The actual use of these sizing agents in the manufacture of paper is subject to a number of variations in technique any of which may be further modified in light of the specific requirements of the practitioner. It is important to emphasize, however, that with all of these procedures, it is most essential to achieve a uniform dispersal of the sizing agent throughout the fiber slurry, in the form of minute droplets which can come in intimate contact with the fiber surface. Uniform dispersal may be obtained by adding the sizing agent to the pulp with vigorous agitation or by adding a previously formed, fully dispersed emulsion. Chemical dispersing agents may also be added to the fiber slurry.
Another important factor in the effective utilization of the sizing agents of this invention involves their use in conjunction with a material which is either cationic in nature or is, on the other hand, capable of ionizing or dissociating in such a manner as to produce one or more cations or other positively charged moieties. These cationic agents, as they will be hereinafter referred to, have been found useful as a means for aiding in the retention of sizing agents herein as well as for bringing the latter into close proximity to the pulp fibers. Among the materials which may be employed as cationic agents in the sizing process, one may list alum, aluminum chloride, long chain fatty amines, sodium aluminate, substituted polyacrylamide, chromic sulfate, animal glue, cationic thermosetting resins and polyamide polymers. Of particular interest for use as cationic agents are various cationic starch derivatives including primary, secondary, tertiary or quaternary amine starch derivatives and other cationic nitrogen substituted starch derivatives, as well as cationic sulfonium and phosphonium starch derivatives. Such derivatives may be prepared from all types of starches including corn, tapioca, potato, waxy maize, wheat and rice. Moreover, they may be in their original granule form or they may be converted to pregelatinized, cold water soluble products.
Any of the above noted cationic agents may be added to the stock, i.e., the pulp slurry, either prior to, along with, or after the addition of the sizing agent. However, in order to achieve maximum distribution, it is preferable that the cationic agent be added either subsequent to or in direct combination with the sizing agent. The actual addition to the stock of either the cationic agent or the sizing agent may take place at any point in the paper making process prior to the ultimate conversion of the wet pulp into a dry web or sheet. Thus, for example, these sizing agents may be added to the pulp while the latter is in the headbox, beater, hydropulper or stock chest.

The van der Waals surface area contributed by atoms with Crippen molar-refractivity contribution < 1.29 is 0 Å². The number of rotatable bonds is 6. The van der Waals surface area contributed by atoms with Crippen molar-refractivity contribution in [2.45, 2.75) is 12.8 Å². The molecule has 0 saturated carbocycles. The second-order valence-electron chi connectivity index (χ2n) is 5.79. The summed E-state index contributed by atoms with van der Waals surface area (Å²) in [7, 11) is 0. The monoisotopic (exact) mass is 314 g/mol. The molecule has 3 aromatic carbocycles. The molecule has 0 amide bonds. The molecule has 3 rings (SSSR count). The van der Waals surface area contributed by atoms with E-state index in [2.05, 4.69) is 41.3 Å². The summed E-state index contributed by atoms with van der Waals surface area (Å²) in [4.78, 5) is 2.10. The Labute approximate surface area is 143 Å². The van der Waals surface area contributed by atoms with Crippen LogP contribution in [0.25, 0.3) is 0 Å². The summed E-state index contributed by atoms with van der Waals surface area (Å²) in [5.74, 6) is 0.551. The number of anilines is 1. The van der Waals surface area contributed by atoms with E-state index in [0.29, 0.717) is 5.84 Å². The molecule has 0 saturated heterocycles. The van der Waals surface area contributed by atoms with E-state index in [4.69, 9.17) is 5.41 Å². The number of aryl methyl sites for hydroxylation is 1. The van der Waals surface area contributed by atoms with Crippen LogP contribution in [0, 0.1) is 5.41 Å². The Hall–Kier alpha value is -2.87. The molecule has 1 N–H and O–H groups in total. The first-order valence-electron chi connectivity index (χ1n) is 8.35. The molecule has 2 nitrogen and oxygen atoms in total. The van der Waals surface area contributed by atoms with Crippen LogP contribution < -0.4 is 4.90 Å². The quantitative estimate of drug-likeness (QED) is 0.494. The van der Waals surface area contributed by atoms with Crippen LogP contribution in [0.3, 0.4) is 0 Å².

In order to obtain good sizing, it is desirable that the sizing agents be uniformly dispersed throughout the fiber slurry in as small a particle size as is possible to obtain. One method for accomplishing this is to emulsify the sizing agent prior to its addition to the stock utilizing either mechanical means, such as high speed agitators, mechanical homogenizers, or by the addition of a suitable emulsifying agent. Where possible, it is highly desirable to employ the cationic agent as the emulsifier and this procedure is particularly successful where cationic starch derivatives are utilized. Among the applicable non-cationic emulsifiers which may be used as emulsifying agents for the sizing agents, one may list such hydrocolloids as ordinary starches, non-cationic starch derivatives, dextrines, carboxymethyl cellulose, gum arabic, gelatin, and polyvinyl alcohol as well as various surfactants. Examples of such surfactants include polyoxyethylene sorbitan trioleate, polyoxyethylene sorbitol hexaoleate, polyoxyethylene sorbitol laurate, and polyoxyethylene sorbitol oleate-laurate. When such non-cationic emulsifiers are used, it is often desirable to separately add a cationic agent to the pulp slurry after the addition to the latter of the emulsified sizing agent. In preparing these emulsions with the use of an emulsifier, the latter is usually first dispersed in water and the sizing agent is then introduced along with vigorous agitation. Alternatively, the emulsification techniques described in U.S. Pat. No. 4,040,900 may be employed.